"Like I say, you don't get caught, you can't call them cheaters," Guillen said. "They are smart. But they have a good club and a good hitting team. Everybody knows that in baseball.
"You can go either way. The way Buehrle pitched yesterday, it seemed like they didn't need no signs. Everything Buehrle pitched was right down the middle of the plate, sinker, slider or changeup, whatever he was throwing. He didn't have his stuff yesterday.
"I asked [Buehrle] what happened, and he said because the average is better here than on the road, but it doesn't mean anything," Guillen added. "You have a team like the Texas Rangers and you expect them to get a lot of hits."
Guillen proceeded to rattle off the long line of quality hitters who have suited up for the Rangers over the years, starting with Rafael Palmeiro, moving to Ivan Rodriguez and working his way down to Julio Franco. He also praised Rudy Jaramillo, the Rangers' hitting coach, as one of the best in the business.
Jaramillo was one of the Rangers who had some fun with Buehrle's assertion that the host squad was using an intricate system of flashing lights in center to signal incoming pitches. Phil Nevin, who struck out twice against Buehrle and finished 0-for-4, asked why he didn't get the sign. Reliever Doug Brocail quipped that he was going to use flashlights from the bullpen to send signals during the afternoon opener.
Even the mascot, the Rangers Captain, held up a sign during the early stages of Game 1 reading, "Hey, Buehrle. I'm stealing signs." The left-hander's comments literally became bulletin board fodder, as it was taped up in the Texas clubhouse.
"It's so crazy and it's funny," Rangers first baseman Mark Teixeira said. "We're a good hitting team and every team plays better at home. I'm curious to how it would work logistically. He is so quick in between pitches it would be impossible to do. I'm not offended. It's an outrageous claim."
Buehrle, who allowed four earned runs on nine hits over seven innings, stuck to his claim. He said that the rumor did not simply emanate from the White Sox clubhouse but came from "tons of people" outside of the organization. He pointed to Texas' .285 average at home, not to mention its 36-29 record, as opposed to its .256 mark on the road as prime support, as well as Rangers' hitters reacting to certain pitches as if they knew what was coming.
Ultimately, Buehrle stated that he wasn't making excuses, and the Rangers clearly beat him. It was the same line of thought from Guillen. But much like his inferences that a certain Cubs' pitcher might be using an illegal pitch before the two teams met in June, Buehrle stood far from letting go of the notion.
"If there are other teams that hit that well at home, you wonder the same thing," Buehrle said. "If they have somebody out in center field or whatever they're doing, that's cheating."
"Sometimes you think he would say something out of frustration, but I don't think he is," Jaramillo added. "He can think whatever he wants. We had a plan, saw a flaw in his delivery and we went with it."
Doing his thing: The return of Willie Harris to the Majors came without much fanfare, as he replaced Joe Crede on the active roster Tuesday. But that lack of attention was fine with the left-handed-hitting second baseman.
Harris' plan is to simply do his own thing, while helping the White Sox fight their way to the postseason.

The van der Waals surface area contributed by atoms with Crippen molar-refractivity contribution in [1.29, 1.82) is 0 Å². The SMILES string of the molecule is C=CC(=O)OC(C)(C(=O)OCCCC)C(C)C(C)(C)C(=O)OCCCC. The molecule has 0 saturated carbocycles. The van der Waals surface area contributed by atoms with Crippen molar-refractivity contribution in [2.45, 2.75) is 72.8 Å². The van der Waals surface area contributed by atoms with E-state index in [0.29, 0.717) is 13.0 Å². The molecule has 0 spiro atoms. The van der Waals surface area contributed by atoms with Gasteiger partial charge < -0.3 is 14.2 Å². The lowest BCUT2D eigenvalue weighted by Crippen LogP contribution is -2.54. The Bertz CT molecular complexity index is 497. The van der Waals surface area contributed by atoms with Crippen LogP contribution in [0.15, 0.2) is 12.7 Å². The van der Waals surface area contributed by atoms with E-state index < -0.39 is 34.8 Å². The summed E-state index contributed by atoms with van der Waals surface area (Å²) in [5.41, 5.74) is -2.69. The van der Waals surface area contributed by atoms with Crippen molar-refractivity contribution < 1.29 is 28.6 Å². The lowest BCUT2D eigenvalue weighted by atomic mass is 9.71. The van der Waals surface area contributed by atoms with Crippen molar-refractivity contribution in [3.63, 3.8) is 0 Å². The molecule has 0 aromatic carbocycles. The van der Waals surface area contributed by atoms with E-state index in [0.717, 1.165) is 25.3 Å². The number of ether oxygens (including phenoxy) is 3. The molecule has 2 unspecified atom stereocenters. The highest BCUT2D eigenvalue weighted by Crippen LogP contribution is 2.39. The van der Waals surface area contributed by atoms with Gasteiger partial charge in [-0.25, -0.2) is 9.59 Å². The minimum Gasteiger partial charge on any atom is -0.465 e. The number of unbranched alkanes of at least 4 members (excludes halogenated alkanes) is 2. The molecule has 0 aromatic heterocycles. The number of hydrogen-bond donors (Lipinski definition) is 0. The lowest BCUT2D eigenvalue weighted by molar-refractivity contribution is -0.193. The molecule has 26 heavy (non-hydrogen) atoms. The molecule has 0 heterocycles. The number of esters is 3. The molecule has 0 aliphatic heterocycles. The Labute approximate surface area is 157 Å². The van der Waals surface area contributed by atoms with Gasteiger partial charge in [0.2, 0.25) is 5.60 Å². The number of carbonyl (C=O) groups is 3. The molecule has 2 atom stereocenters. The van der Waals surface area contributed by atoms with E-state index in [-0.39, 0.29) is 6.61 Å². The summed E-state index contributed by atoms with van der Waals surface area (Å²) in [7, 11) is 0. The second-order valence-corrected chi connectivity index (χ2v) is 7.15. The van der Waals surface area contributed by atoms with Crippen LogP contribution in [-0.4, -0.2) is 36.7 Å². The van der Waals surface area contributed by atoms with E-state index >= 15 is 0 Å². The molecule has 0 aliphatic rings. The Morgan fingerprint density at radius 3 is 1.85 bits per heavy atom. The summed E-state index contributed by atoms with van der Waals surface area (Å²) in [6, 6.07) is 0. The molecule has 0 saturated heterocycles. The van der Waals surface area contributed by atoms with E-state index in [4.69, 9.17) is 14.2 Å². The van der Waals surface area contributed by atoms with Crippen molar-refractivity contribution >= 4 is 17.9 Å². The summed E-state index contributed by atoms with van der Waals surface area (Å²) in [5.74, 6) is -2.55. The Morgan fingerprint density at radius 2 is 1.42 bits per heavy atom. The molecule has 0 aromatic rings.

"As far as me going out to try and get four or five hits every day, no, I'm not doing that anymore," a subdued Harris said. "I'll play my game and however it turns out, that's how it turns out.
"In the past, I always tried to get people to like me as a player. Sometimes, I get caught up in doing too much. As I get older, all I can do is be me. I'm just going out to play my game and that should be enough, instead of putting all the pressure on myself."
During 28 games for Triple-A Charlotte, Harris hit .275 with 10 RBIs and 10 stolen bases as an everyday player. He carried a .217 average into a start during Tuesday's opener, with six RBIs and eight stolen bases. As an arbitration-eligible player, Harris realizes his chances to return to the White Sox next year are slim.
But Harris isn't concerning himself with next year.
"Right now, I play for the White Sox," Harris said. "I know the situation. When it comes up, I'll deal with it the best way I can then."
Best wishes: Allen Thomas, the White Sox director of conditioning, returned to Chicago and entered Rush University Medical Center on Tuesday, receiving an IV for symptoms relating to the possible return of an infection in his lower left leg. It has been a horrendous personal run for Thomas, who already missed one month due to a bout of Cellulitis, after being hit with a baseball earlier in the season in Detroit. Thomas and his family also lost their home in North Carolina due to an explosion caused by a gas leak.
Dale Torborg has rejoined the team, replacing Thomas temporarily.
Down on the farm: Daniel Haigwood improved to 6-1 for Double-A Birmingham, striking out nine over seven innings, during the Barons' 3-1 victory over Jacksonville Monday night. Haigwood is 4-0 with a 1.41 ERA over his last five starts, with 36 strikeouts in 32 innings.
Ray Liotta raised his record to 6-1 for Class A Winston-Salem, giving up four hits over six scoreless innings, as the Warthogs claimed a 6-0 victory and moved into first place by one-half game. Liotta is 3-0 with a 0.50 ERA over his last three starts. Leo Daigle raised his RBI total to 105, while Thomas Collaro moved within three RBIs of 100.
Coming soon: Orlando Hernandez concludes this four-game set in Texas, making his second start of the season against the Rangers. Hernandez has a 7-4 career record when facing Texas, with a 4.39 ERA.